We have heard many stories of artists being tormented by their quest to perfect a song, a painting, a novel, or a dance form. But Bandish Bandits, now streaming on Amazon Prime Video says art should not be a burden but a joy that sets you free and helps you brings people together. The show is created by Amritpal Singh Bindra and Anand Tiwari, with Anand also serving as director of the entire series.
Quite like the film Morning Raga, Bandish Bandits tells the story of two individuals and two musical styles meeting. Radhe (Ritwik Bhowmik), a classically trained singer, meets pop star and social media music sensation Tamanna (Shreya Chaudhary) at her concert in Jodhpur. This chance encounter ends up becoming a life changing event for the two.
Radhe lives with his parents, uncle, and grandfather Pandit Radhemohan Rathod (Naseeruddin Shah), a classical music singer who is held in high regard even by the Maharaja of Jodhpur. Sadly, their respectable public image is in stark contrast to their grim and unhappy home where the air reeks of stifled ambitions and repressed desires. Panditjiâ€™s sons Rajendra (Rajesh Tailang) and Devendra (Amit Mistry) nurse grudges against their father for holding them to impossibly high standards, while Radheâ€™s mother Mohini (Sheeba Chaddha) has a tragic story worthy of a spin off show.
Tamanna comes a breath of fresh air into Radheâ€™s drab life. Inspired by the purity and sincerity in his voice, Tamanna asks him to collaborate with her on a song. Radhe however is determined to follow in his grandfatherâ€™s footsteps and refuses to sing in any other style till his familyâ€™s dwindling fortunes force him to change his mind. Singing with Tamanna offers Radhe a completely different musical experience that he finds enjoyable and liberating. The two also indulge in a rather unnecessary role-playing sidetrack where they decide to fake a love story (we know how that will end) to get the right emotional vibe for the song they are creating. It is unabashedly frivolous and corny, but I realised it has been created to specifically appeal to a younger audience.
Tamanna and Radheâ€™s song is a success and the two come together to form the â€˜Bandish Banditsâ€™ and create more music together. Just when we think Radhe can have his Riyaaz and his fusion too, enters Digvijay (Atul Kulkarni), Panditjiâ€™s son from his first wife whom he has abandoned years ago. Digvijay wants his father to name him successor to his musical legacy instead of Radhe. Unfortunately, after this point, what begins as the story of two youngsters trying to navigate careers in music and finding their own voice, literally and otherwise, suddenly shifts focus to Panditji, Radhe and Digvijay and a male dominated war of succession that is unforgivably clichÃ©d. It also dilutes the core promise of the show - youngsters creating a bridge between classical purity and commercial viability in an art form.
Bandish Bandits has been made with sincerity, but the pace and quality of writing is inconsistent. The story gets unnecessarily stretched over 10 episodes and could have easily been at least two hours shorter. But what it lacks in a taut screenplay and sharp editing, it makes up for in its performances. Ritwik and Shreya arenâ€™t strong performers, but their lack of experience works well here. As young artists in real life as well, they strike a nice balance of naturally exuding more confidence around people their own age and looking suitably overwhelmed around veteran actors in the cast.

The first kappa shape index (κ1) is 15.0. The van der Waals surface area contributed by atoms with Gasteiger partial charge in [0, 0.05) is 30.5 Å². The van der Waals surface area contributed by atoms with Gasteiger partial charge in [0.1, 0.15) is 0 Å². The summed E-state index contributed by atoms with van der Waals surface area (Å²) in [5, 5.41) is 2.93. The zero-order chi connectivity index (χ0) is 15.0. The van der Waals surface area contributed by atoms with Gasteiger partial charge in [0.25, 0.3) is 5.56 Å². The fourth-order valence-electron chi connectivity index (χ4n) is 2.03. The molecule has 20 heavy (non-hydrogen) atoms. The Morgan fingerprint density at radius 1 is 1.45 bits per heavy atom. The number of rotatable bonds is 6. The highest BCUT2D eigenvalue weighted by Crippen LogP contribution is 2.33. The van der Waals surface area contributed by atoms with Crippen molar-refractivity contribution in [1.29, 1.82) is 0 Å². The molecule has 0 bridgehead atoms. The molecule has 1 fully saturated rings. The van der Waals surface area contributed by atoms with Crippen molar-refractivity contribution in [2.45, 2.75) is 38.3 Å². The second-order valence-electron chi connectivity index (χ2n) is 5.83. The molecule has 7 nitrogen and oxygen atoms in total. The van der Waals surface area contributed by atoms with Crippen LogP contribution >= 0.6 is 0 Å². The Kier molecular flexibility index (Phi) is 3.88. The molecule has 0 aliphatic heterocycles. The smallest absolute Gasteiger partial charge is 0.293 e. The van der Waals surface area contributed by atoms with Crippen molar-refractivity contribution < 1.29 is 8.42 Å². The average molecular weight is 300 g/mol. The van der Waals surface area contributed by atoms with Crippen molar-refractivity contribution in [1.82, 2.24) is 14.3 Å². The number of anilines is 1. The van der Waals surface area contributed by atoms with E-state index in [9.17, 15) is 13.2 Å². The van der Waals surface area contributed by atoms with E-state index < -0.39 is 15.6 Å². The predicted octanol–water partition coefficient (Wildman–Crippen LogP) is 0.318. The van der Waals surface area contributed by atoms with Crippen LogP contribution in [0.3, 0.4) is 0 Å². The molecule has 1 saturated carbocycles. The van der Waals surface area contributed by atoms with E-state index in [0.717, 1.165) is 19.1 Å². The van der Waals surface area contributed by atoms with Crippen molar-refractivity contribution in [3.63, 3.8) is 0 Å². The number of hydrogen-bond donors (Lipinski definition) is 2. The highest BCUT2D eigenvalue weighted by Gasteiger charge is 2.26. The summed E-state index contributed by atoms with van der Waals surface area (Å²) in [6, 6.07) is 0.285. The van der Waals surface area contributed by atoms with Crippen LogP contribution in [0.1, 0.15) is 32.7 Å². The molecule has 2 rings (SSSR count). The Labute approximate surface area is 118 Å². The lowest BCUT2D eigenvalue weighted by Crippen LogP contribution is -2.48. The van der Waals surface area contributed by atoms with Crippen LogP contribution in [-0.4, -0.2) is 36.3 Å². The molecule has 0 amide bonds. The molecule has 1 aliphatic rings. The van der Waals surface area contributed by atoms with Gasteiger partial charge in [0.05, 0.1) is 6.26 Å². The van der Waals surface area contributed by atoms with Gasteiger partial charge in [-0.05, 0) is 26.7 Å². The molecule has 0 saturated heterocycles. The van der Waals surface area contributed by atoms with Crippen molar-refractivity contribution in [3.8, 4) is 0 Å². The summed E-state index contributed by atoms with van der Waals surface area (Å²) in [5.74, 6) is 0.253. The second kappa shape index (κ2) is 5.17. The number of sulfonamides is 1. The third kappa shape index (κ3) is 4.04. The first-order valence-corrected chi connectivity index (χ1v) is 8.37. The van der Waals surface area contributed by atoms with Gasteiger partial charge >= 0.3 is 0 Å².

Ritwik especially has a tough task on hand having to work opposite far more experienced actors who effortlessly steal scenes. Rajesh and Amit bring adequate pathos and resentment to their roles but scenes of them playing musical instruments have been clumsily filmed and edited. Naseeruddin Shah is excellent as the impractical and unlikeable patriarch, but the actor manages to bring just the right amount of vulnerability to his role to ensure that you donâ€™t hate him. Sheeba is in brilliant form yet again, and her performance in the scene where her backstory is finally revealed is perhaps the best by an actor in the entire series. Atul Kulkarni, another fine actor, is excellent as Digvijay. Kunal Roy Kapur as Tamannaâ€™s agent Arghya brings the laughs, but even his role like most of the castâ€™s lacks dimensions and finer details.
The real star of the show though is the music. As someone who trained for several years in Hindustani classical music, and enjoys music in general, this show was a treat. Music directors Shankar Ehsaan Loy create a great album, but itâ€™s wonderful to see and hear characters talk about and sing a khayal, thumri, and bandish, all styles that are slowly getting lost today.
The relevance of these traditional compositions and classical training in a world where music is increasingly expected to provide instant gratification is another theme the makers attempt to discuss throughout the series. Itâ€™s strange then that the names of the singers donâ€™t appear earlier in the end credits. I actually sat through waiting for the names of the singers to appear, especially the ones who have lent their voices to the main characters and saw that a casting intern received his or her credit before the actual singers without whom this show would not be possible. I realised later that the showâ€™s soundtrack has been released separately with detailed credits, but honestly thatâ€™s not good enough.
Itâ€™s no masterpiece but watch Bandish Bandits for the lovely music that I am pretty certain we will not get to hear on any other show, and for some its fabulous actors who quite like the music only get seen on web series like these.
Disclaimer: This review was not paid for or commissioned by anyone associated with the series/film. TNM Editorial is independent of any business relationship the organisation may have with producers or any other members of its cast or crew.